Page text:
Anyway - more power to these authors to sell all their first print runs. E :)
Useful post. Thanks.
I seem to recall reading recently that the big NY pubs combined publish about 17,000 books per year (I could be totally off, but I swear I did just see this.) Which means if you have a good publisher, your chances are very good indeed.
I found this information useful and interesting. Thanks for the post.
I'm assuming the 1.2 million included the self-pubbed stuff, too?
That is really depressing (looking at the numbers game of it all.)
I am proud to say I have sold 374 copies of Nobody's Investment.
For those of you depressed, you have to realize, Nielsen is only one part of book sales. If you take to the road and do speeches, book signings, craft fairs, etc. those sales are not counted in these figures.
Just as Ingram numbers aren't the same as Amazon numbers, Bookscan isn't the same as direct sales numbers.
And no, print runs have nothing to do with books sold. There was an interesting article in the WSJ a couple of years ago about how most big publishers destroy huge amounts of books. That's why Print on Demand is the saving grace of the industry if used right.
So don't get depressed. If you do your own marketing these numbers mean nothing.
And if you are just starting out, if an average book sells about 500 copies, now you know what to expect and what to shoot for. You no longer have to be lulled into thinking if you print up 5,000 copies of a book...
Instead you can use print on demand to sell that first 500 and not loose your shirt.
Thanks for posting this!
Another interesting number from those same stats: the number of separate ISBNs published in the US in 2004: 181,189. It actually went down to around 171K for 2005--the first drop in many, many years--but still, the trend is seriously upward. Only a few years ago, only 50,000 or so books were published in the U.S. in a year.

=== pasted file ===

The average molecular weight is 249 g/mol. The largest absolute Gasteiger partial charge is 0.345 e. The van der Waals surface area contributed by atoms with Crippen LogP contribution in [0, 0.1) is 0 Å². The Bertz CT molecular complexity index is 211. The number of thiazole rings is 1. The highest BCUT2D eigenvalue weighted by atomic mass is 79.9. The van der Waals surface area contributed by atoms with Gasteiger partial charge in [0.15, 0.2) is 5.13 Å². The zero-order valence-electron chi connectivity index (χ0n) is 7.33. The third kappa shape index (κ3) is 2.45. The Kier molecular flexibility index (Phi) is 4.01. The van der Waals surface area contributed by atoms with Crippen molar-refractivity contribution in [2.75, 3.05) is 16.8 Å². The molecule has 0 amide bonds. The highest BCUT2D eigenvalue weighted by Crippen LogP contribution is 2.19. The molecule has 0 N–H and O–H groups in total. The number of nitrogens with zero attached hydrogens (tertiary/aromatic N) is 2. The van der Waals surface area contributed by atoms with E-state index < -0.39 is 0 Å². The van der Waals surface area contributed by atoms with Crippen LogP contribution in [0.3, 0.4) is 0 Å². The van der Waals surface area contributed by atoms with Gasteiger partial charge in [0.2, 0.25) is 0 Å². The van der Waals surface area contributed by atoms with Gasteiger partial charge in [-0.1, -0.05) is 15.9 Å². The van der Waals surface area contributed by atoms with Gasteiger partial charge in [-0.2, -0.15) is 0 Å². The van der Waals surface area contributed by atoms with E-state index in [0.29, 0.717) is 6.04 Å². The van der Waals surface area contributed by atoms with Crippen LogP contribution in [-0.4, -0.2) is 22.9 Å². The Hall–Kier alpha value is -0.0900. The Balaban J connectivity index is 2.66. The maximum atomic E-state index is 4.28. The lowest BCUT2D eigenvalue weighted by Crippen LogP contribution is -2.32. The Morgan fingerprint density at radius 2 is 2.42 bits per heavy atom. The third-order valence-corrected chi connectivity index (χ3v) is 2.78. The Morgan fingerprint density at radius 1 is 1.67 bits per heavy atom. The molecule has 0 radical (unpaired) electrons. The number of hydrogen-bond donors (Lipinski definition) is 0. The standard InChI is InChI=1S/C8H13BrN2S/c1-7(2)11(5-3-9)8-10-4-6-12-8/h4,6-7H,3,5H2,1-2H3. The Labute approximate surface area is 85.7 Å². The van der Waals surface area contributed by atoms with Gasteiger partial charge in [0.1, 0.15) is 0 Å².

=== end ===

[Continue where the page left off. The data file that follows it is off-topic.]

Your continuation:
--Shel Horowitz, author, Grassroots Marketing for Authors and Publishers
I discuss some other stats and implications from this report at http://www.grassrootsmarketingforauthors.com
This is really surprising to me. I always thought that the bestsellers were selling millions and millions of copies around the world. Which lead to my assumption that if the author was getting over $1 in royalities, then most "successful" novelists were millionaires.
You're breaking my heart.
A couple of notes:
Bookscan catches about 80% of all sales through bookstores, as I understand it, but seems to drastically under-report books that sell outside the traditional distribution chain. (One of my clients told me that only about 20% of her sales are shown on Bookscan, for example.)
Announced first printings have very little direct correlation to ACTUAL first printings. They're a signal to the rest of the industry, but we all understand that the real first printing will be decided after the advance orders come in, and is usually smaller. Still, this gives the buyers and your reps an idea how "big" the house thinks the book is, and what kind of support it will be given.
Remember also that returns run between 30% (hb general interest) and 50% (mass market), and that publishers need to print those extra copies. There's a whole bunch of reasons for the returns situation, and it can actually benefit the author and publisher to have a certain level of returns, believe it or not.
For whatever it may be worth